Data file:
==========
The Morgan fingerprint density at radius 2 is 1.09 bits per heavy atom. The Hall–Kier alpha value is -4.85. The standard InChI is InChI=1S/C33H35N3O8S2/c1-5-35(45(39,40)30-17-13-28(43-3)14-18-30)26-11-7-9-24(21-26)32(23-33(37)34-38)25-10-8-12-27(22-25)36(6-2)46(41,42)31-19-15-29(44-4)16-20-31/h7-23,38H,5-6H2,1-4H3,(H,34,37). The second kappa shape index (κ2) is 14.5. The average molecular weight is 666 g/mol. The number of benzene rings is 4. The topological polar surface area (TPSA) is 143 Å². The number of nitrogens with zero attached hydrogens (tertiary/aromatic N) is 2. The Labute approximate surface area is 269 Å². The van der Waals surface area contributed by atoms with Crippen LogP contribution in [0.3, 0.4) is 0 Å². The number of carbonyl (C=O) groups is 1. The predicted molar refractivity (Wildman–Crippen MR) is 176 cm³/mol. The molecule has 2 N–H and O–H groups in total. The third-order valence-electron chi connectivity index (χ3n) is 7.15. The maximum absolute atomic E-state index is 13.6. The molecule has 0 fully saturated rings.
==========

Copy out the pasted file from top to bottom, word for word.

The Morgan fingerprint density at radius 2 is 1.09 bits per heavy atom. The Hall–Kier alpha value is -4.85. The standard InChI is InChI=1S/C33H35N3O8S2/c1-5-35(45(39,40)30-17-13-28(43-3)14-18-30)26-11-7-9-24(21-26)32(23-33(37)34-38)25-10-8-12-27(22-25)36(6-2)46(41,42)31-19-15-29(44-4)16-20-31/h7-23,38H,5-6H2,1-4H3,(H,34,37). The second kappa shape index (κ2) is 14.5. The average molecular weight is 666 g/mol. The number of benzene rings is 4. The topological polar surface area (TPSA) is 143 Å². The number of nitrogens with zero attached hydrogens (tertiary/aromatic N) is 2. The Labute approximate surface area is 269 Å². The van der Waals surface area contributed by atoms with Crippen LogP contribution in [0.3, 0.4) is 0 Å². The number of carbonyl (C=O) groups is 1. The predicted molar refractivity (Wildman–Crippen MR) is 176 cm³/mol. The molecule has 2 N–H and O–H groups in total. The third-order valence-electron chi connectivity index (χ3n) is 7.15. The maximum absolute atomic E-state index is 13.6. The molecule has 0 fully saturated rings.